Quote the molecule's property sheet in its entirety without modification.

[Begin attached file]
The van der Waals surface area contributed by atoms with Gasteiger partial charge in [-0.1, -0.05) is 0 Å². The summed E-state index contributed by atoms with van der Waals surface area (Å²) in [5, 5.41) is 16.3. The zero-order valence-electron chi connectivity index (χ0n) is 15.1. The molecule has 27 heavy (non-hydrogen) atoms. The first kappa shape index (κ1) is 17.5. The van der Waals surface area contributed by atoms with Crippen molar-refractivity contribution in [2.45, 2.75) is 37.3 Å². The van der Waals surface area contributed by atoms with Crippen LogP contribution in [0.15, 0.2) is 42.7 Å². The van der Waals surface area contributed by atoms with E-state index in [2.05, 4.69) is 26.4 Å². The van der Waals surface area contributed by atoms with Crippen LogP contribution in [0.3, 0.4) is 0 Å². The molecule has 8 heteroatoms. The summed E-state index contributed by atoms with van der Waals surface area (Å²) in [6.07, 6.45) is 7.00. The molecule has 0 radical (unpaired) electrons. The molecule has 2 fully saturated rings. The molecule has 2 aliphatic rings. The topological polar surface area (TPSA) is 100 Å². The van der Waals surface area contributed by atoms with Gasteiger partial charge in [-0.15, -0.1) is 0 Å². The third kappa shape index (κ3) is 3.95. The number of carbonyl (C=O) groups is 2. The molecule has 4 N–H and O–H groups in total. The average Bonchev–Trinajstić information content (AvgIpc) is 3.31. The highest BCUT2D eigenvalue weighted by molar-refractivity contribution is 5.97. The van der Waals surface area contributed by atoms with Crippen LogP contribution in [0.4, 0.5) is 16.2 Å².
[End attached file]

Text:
The van der Waals surface area contributed by atoms with Gasteiger partial charge in [-0.1, -0.05) is 0 Å². The summed E-state index contributed by atoms with van der Waals surface area (Å²) in [5, 5.41) is 16.3. The zero-order valence-electron chi connectivity index (χ0n) is 15.1. The molecule has 27 heavy (non-hydrogen) atoms. The first kappa shape index (κ1) is 17.5. The van der Waals surface area contributed by atoms with Crippen molar-refractivity contribution in [2.45, 2.75) is 37.3 Å². The van der Waals surface area contributed by atoms with Crippen LogP contribution in [0.15, 0.2) is 42.7 Å². The van der Waals surface area contributed by atoms with E-state index in [2.05, 4.69) is 26.4 Å². The van der Waals surface area contributed by atoms with Crippen LogP contribution in [0.3, 0.4) is 0 Å². The molecule has 8 heteroatoms. The summed E-state index contributed by atoms with van der Waals surface area (Å²) in [6.07, 6.45) is 7.00. The molecule has 0 radical (unpaired) electrons. The molecule has 2 fully saturated rings. The molecule has 2 aliphatic rings. The topological polar surface area (TPSA) is 100 Å². The van der Waals surface area contributed by atoms with Gasteiger partial charge in [-0.15, -0.1) is 0 Å². The third kappa shape index (κ3) is 3.95. The number of carbonyl (C=O) groups is 2. The molecule has 4 N–H and O–H groups in total. The average Bonchev–Trinajstić information content (AvgIpc) is 3.31. The highest BCUT2D eigenvalue weighted by molar-refractivity contribution is 5.97. The van der Waals surface area contributed by atoms with Crippen LogP contribution in [0.4, 0.5) is 16.2 Å².